Ohio University is open; Water service has been restored to buildings on and around University Terrace

 

29

Tuesday, Jul 29, 2014

A Few Clouds, 64 °F

compassLogo
mckeehen

Francis McFadden,the chef and assistant professor of nutrition who manages the Atrium Cafe in Grover Center, seasons raw chicken during a food-preparation demonstration for nutrition students.

Photographer: Erica McKeehen

Featured Stories


Nutrition students develop menu solutions for chronic disease

Gluten-free meals focus spotlight on National Celiac Disease Awareness Month


How would you cope if typical restaurant fare such as bread, pasta or even an occasional cookie made you seriously ill?

Ohio University nutrition students want to provide some ideas, so they are designing a gluten-free menu for Thursday, May 12, for the Atrium Café in Grover Center. The facility, a food-preparation lab that doubles as a public eatery, is operated by the College of Health Sciences and Wellness.

Inspired by May being National Celiac Disease Awareness Month, as designated by the nonprofit American Celiac Disease Alliance, the students wanted to come up with meal options that could help those with gluten intolerance enjoy eating out again. The autoimmune disorder affects 1 in 133 Americans, according to the National Institutes of Health, damaging the small intestine and interfering with absorption of nutrients from food. People who have celiac cannot tolerate gluten, a protein in wheat, rye and barley. The disease often goes misdiagnosed or undiagnosed, since symptoms vary widely and can change as an individual ages.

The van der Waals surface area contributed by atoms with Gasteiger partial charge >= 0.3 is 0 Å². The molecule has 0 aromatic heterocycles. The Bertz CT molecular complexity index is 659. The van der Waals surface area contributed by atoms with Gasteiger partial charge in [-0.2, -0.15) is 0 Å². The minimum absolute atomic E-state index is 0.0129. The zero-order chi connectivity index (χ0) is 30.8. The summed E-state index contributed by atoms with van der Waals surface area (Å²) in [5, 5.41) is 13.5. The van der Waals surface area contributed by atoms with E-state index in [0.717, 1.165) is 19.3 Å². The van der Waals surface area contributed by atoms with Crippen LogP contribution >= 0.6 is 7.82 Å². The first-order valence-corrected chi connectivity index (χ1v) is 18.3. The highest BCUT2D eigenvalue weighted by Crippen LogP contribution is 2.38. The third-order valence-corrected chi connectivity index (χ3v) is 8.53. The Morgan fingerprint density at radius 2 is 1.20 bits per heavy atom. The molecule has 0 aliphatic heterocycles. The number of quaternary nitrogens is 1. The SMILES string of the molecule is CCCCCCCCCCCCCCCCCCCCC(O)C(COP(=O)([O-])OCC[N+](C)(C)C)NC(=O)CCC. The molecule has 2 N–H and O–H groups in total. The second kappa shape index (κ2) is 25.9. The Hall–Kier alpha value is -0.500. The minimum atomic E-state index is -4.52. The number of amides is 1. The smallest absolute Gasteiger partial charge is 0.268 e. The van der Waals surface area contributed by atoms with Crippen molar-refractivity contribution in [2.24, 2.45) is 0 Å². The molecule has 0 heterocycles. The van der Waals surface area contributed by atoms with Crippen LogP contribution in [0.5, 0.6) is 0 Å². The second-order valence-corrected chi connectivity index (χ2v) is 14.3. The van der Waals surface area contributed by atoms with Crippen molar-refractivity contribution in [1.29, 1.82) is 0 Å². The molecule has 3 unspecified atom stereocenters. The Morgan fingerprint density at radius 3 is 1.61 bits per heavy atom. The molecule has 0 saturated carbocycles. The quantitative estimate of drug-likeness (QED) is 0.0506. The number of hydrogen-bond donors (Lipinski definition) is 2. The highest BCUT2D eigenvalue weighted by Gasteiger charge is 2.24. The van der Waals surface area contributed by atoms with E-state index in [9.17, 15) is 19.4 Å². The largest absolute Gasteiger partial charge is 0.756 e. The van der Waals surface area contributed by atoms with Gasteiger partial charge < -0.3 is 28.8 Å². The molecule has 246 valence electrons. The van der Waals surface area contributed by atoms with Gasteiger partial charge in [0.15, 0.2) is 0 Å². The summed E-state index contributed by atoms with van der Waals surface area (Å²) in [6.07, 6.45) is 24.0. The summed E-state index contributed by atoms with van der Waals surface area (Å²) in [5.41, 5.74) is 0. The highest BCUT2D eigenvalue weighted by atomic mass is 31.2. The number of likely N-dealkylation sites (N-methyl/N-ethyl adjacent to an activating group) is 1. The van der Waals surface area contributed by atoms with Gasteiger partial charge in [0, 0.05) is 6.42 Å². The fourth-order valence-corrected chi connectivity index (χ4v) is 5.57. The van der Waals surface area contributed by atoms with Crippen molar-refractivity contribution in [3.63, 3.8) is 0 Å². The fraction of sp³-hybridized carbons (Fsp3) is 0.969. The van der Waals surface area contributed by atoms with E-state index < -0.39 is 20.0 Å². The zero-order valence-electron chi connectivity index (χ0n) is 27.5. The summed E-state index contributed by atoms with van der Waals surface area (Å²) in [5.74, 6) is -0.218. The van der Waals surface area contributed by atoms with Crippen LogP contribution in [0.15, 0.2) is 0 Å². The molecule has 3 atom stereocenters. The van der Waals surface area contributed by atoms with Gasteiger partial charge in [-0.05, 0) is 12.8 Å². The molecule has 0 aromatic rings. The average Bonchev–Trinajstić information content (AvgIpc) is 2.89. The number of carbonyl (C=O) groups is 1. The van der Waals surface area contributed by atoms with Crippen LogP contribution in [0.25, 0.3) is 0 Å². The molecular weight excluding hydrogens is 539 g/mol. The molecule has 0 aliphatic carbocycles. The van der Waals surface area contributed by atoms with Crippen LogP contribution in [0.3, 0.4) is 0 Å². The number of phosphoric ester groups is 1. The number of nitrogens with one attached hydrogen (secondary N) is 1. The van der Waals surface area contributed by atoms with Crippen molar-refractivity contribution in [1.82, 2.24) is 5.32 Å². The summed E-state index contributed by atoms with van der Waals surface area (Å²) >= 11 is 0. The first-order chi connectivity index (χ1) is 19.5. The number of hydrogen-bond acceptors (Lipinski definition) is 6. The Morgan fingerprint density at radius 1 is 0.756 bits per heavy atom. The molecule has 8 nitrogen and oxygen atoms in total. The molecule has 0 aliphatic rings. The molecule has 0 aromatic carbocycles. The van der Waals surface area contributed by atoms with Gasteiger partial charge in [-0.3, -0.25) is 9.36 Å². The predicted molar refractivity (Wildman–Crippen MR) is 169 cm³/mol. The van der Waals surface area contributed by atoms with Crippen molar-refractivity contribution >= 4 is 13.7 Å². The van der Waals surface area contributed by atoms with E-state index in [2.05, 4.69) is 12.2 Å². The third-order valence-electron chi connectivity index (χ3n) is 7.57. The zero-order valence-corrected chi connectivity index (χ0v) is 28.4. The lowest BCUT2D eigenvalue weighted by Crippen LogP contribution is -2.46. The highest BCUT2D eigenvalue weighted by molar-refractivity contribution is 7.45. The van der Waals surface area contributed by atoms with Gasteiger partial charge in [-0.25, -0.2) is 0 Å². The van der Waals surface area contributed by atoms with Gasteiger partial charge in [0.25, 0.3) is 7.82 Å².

Eating at restaurants and finding safe snack choices can be a challenge for gluten-restricted individuals, said Alex Borsuk, a senior dietetic student helping with the project. She added that the average American dines out up to five times per week.

“A lot of people have misconceptions about gluten-free food,” said Borsuk, who herself has been diagnosed with celiac. “The menu offered at the Atrium Café will not only be nutritious, but delicious.” 

Chelsea Rambo, a nutrition graduate student who is also helping plan the gluten-free menu, is excited about celiac disease being highlighted by the place where she works.

“It can be really disheartening to walk into a restaurant and have limited options,” said Rambo, who has also been diagnosed with celiac.

Francis McFadden, the assistant professor and chef who manages the café, said the facility is offering the special menu May 12 not only for those who require a gluten-free diet, but for others who may want to give it a try. He plans to make the recipes that are served in the café that day available to customers.